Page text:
Yerba santa has a lengthy history of being used medicinally, and was initially used by Native Americans. Spanish settlers named the plant yerba santa due to its medicinal qualities. The leaves of the plant can be used dried or fresh off the stem, ether way, and is also an ingredient in certain over-the-counter natural products. However, its usefulness is not proven for any health issues. Therefore, yerba santa shouldn’t be used without supervision from your physician.
Dosing and Identification
Yerba santa is also called bear’s weed, consumptive’s weed, tarweed, mountain balm, and holy herb. By the time of this writing there still remains no scientific proof that provides any sort of dosage recommendations. The typical dose of yerba santa leaf, though, is one gram as an expectorant when utilized.
Yerba santa can be used to treat respiratory issues including asthma, bronchitis, influenza, and tuberculosis. It’s also used to lower temperature and to loosen phlegm. This herb can also be applied to your skin to treat bruises, sprains, rheumatic joint pain, wounds, and insect bites.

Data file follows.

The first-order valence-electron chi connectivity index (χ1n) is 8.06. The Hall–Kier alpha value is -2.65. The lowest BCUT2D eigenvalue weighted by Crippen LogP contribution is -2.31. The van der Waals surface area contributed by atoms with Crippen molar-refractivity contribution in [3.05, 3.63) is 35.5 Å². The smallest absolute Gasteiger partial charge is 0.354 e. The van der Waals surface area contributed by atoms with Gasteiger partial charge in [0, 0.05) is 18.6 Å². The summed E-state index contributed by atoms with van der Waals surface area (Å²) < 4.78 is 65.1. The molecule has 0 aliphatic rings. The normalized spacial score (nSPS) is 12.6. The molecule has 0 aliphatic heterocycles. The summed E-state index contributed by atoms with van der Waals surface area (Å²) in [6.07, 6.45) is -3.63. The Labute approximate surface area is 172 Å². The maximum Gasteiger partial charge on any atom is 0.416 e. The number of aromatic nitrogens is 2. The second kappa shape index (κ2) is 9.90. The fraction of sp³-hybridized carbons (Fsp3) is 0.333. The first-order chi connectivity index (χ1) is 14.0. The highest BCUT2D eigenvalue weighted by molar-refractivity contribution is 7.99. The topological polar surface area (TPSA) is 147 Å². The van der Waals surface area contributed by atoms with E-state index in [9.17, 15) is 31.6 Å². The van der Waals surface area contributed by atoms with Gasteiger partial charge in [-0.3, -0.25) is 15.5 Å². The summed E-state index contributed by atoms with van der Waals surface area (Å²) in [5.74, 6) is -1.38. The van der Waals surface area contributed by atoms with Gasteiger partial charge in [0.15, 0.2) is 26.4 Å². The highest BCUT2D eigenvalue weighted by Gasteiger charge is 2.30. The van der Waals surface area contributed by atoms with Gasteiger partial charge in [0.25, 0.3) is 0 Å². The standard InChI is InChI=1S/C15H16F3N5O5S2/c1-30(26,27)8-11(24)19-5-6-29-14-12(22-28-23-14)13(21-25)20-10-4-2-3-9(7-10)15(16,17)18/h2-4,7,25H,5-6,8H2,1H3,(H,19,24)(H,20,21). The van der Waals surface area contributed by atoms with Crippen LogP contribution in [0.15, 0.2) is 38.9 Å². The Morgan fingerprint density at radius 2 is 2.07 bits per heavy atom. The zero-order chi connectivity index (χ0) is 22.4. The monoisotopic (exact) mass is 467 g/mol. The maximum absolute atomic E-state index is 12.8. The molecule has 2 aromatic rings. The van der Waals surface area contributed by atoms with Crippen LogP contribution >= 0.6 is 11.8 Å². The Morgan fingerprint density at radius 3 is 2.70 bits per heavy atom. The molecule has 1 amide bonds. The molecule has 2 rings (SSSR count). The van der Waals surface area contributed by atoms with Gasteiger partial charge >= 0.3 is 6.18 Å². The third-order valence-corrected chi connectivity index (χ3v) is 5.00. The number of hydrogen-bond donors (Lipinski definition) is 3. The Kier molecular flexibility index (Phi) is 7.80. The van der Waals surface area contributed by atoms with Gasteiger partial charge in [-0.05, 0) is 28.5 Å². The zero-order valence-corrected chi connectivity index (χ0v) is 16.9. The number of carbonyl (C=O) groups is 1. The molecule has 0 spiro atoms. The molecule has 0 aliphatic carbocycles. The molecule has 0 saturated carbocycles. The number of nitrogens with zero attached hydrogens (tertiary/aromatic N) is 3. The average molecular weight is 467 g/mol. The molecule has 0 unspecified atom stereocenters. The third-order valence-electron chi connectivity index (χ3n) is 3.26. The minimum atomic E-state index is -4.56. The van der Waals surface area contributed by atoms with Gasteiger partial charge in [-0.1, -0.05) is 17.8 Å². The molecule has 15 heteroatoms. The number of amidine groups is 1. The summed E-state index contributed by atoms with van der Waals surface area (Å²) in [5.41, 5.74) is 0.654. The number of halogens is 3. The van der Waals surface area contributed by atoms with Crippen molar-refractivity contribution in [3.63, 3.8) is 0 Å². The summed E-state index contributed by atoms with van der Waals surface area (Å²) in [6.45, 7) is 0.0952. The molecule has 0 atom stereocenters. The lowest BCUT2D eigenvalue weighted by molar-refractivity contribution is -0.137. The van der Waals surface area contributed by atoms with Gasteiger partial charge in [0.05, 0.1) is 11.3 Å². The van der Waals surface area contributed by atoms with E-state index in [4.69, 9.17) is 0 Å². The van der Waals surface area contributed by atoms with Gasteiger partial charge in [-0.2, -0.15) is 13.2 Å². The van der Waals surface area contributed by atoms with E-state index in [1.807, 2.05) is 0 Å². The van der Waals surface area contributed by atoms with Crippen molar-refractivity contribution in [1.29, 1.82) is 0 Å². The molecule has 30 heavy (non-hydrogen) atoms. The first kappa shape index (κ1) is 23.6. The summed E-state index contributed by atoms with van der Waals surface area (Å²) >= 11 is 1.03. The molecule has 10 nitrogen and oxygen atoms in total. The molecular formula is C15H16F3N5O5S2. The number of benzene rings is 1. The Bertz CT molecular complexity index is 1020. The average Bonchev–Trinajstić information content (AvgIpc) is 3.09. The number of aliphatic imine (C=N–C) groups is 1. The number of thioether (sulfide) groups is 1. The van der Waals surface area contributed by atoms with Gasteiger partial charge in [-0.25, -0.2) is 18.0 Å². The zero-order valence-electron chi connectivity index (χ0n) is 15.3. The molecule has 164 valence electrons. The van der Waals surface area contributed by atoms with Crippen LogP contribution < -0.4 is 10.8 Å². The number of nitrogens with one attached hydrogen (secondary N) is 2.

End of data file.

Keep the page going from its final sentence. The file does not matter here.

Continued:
There isn’t enough info out there to ascertain how effective yerba santa can be for any medicinal use. Based on Drugs.com, you will find no published research assessing the effectiveness of yerba santa in adults, children, or even animals. Nevertheless, anecdotal information indicates that yerba santa might have favorable expectorant effects. It can be used to treat the irritation of skin, and yerba santa is also being assessed for possible gains in managing dry mouth. It is also sometimes utilized as a substitute for tobacco.
Additional Yerba Santa Benefits
1) Acute Illnesses
At the beginning of any sort of a cold, particularly if you have a cough or bronchial irritation, this herb can relieve and potentially expel the symptoms.
2) Digestive Support
Salivation and digestion is helped by yerba santa. The excessive saliva production assists the digestive process and may relieve some digestive difficulties.
Since the herb acts as a stimulant it decreases fatigue and curbs the desire to eat.
The Natural Medicines Comprehensive Database reviews that yerba santa is usually safe when it is orally taken, but the security of making use of yerba santa from a topical stand point is not quite known as of yet. There are no reports of significant side effects from making use of yerba santa when applied to the skin or taken orally. Yerba santa is one herb to avoid throughout pregnancy.